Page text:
Jeremiah called for the men of Judah to circumcise themselves to the Lord by removing the foreskin of their hearts (Jeremiah 4:4). He also warned that judgment would come to all those who were uncircumcised in their hearts (Jeremiah 9:26). In the Lexham Bible Dictionary, Kelly Whitcomb and Getachew Kiros said:

This suggests that a circumcised heart, not just a physical circumcision, is necessary to avoid God’s wrath. Even the circumcised Israelites were considered uncircumcised if they did not have knowledge of Yahweh and practice kindness and righteousness.

In Romans 2, Paul made the same point. The circumcised heart is the true circumcision. If uncircumcised people kept the precepts of the law, they would be regarded as if they were circumcised. Robert Mounce commented: “It is one’s action, not one’s physical features, that count.” Therefore, the person who is physically uncircumcised but keeps the law will condemn the person who is circumcised, but breaks the law (Romans 2:27).

 For no one is a Jew who is merely one outwardly, nor is circumcision outward and physical. But a Jew is one inwardly, and circumcision is a matter of the heart, by the Spirit, not by the letter. His praise is not from man but from God. (Romans 2:28-29)

Notice the inward/outward contrast between what can be seen (physical circumcision and Jewish birth) and what only God can see, the changed heart. As we saw above, Paul’s call for circumcision of the heart by the Spirit, is not new. The true circumcision always was a circumcision of the heart. Douglas Moo, in his commentary The Epistle to the Romans, takes us back to Deuteronomy and Jeremiah:

From the earliest history of Israel, God called on the people to display the kind of inner transformation that could be called a “circumcision of the heart” (e.g., Deut. 10:16; cf. Jer. 4:4). Significantly, it was also recognized that only God could ultimately bring about this heart transformation (Deut. 30:6). There thus grew up in Judaism the expectation that God would one day circumcise the hearts of his people through the work of the Spirit.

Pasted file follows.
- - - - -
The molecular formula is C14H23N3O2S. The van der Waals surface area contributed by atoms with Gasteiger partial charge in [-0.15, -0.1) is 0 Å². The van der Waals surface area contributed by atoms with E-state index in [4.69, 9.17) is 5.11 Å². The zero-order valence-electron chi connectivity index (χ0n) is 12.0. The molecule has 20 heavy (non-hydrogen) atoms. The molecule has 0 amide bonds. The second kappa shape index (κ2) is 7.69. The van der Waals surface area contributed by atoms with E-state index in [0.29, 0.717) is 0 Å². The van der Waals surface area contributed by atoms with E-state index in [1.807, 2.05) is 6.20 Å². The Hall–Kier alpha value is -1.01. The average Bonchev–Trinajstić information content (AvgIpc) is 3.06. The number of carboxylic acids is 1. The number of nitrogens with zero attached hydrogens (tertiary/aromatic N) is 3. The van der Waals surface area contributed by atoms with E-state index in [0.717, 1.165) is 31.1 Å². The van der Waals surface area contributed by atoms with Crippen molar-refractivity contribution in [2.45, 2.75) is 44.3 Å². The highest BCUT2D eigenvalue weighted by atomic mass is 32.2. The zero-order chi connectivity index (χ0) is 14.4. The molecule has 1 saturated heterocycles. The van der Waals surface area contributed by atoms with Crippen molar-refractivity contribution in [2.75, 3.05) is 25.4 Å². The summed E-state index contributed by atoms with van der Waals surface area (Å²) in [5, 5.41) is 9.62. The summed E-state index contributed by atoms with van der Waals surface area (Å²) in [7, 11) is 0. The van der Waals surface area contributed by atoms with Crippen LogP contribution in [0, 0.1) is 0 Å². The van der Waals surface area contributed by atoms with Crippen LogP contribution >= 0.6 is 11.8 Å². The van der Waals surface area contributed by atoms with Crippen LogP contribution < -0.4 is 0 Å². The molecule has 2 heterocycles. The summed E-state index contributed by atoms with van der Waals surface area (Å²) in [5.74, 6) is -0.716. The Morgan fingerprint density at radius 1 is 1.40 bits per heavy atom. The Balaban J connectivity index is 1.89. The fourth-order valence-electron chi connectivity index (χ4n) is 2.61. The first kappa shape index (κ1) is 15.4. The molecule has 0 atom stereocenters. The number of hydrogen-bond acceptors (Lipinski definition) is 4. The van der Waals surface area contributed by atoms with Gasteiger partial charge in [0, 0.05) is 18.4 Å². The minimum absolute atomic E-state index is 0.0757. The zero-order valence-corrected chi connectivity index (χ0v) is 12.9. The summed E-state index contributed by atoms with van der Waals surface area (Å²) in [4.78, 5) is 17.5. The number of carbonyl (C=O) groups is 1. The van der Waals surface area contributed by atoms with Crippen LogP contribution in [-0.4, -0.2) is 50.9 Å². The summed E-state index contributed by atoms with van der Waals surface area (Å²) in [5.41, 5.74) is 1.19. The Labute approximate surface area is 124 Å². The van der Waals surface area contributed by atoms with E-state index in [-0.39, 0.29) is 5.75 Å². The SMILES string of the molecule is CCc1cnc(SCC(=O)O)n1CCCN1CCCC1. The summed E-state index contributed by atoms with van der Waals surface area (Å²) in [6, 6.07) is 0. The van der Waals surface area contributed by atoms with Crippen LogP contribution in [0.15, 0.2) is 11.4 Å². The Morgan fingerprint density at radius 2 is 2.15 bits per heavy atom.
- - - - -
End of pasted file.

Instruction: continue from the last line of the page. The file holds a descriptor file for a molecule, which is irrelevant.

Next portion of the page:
08/8/14

Abandoning the Spring of Living Waters

ancient cistern image credit: iStock

ancient cistern
image credit: iStock

Have you done something appalling lately, anything? Has there been something you did that so shocked you that it feels like your hair is standing on end when you think about it? Has what you did meant that some aspect of your life was so devastated, that it is in utter ruins? Keep reading then. The prophet Jeremiah has something to say to you.

Jeremiah 2:9-13 is a “lawsuit” that the Lord brings against His people. From the island of Cyprus in the west, to the land of Kedar in the east, nothing like this has ever happened before. No nation has ever been disloyal to their gods, even though those gods are not really gods! Yet God’s people exchanged the God of glory for gods that cannot help them (Jer. 2:10-11).

10 For cross to the coasts of Cyprus and see, or send to Kedar and examine with care; see if there has been such a thing.

11 Has a nation changed its gods, even though they are no gods? But my people have changed their glory for that which does not profit.

So be appalled; be shocked and utterly devastated. The people of God—His people—have committed two evils. First, they have abandoned the Lord who brought them into the promised land—He who is the spring of Living Water. Second, they have hewn out cisterns for themselves. But these were broken (cracked) cisterns that could not hold water (Jer. 2:12-13).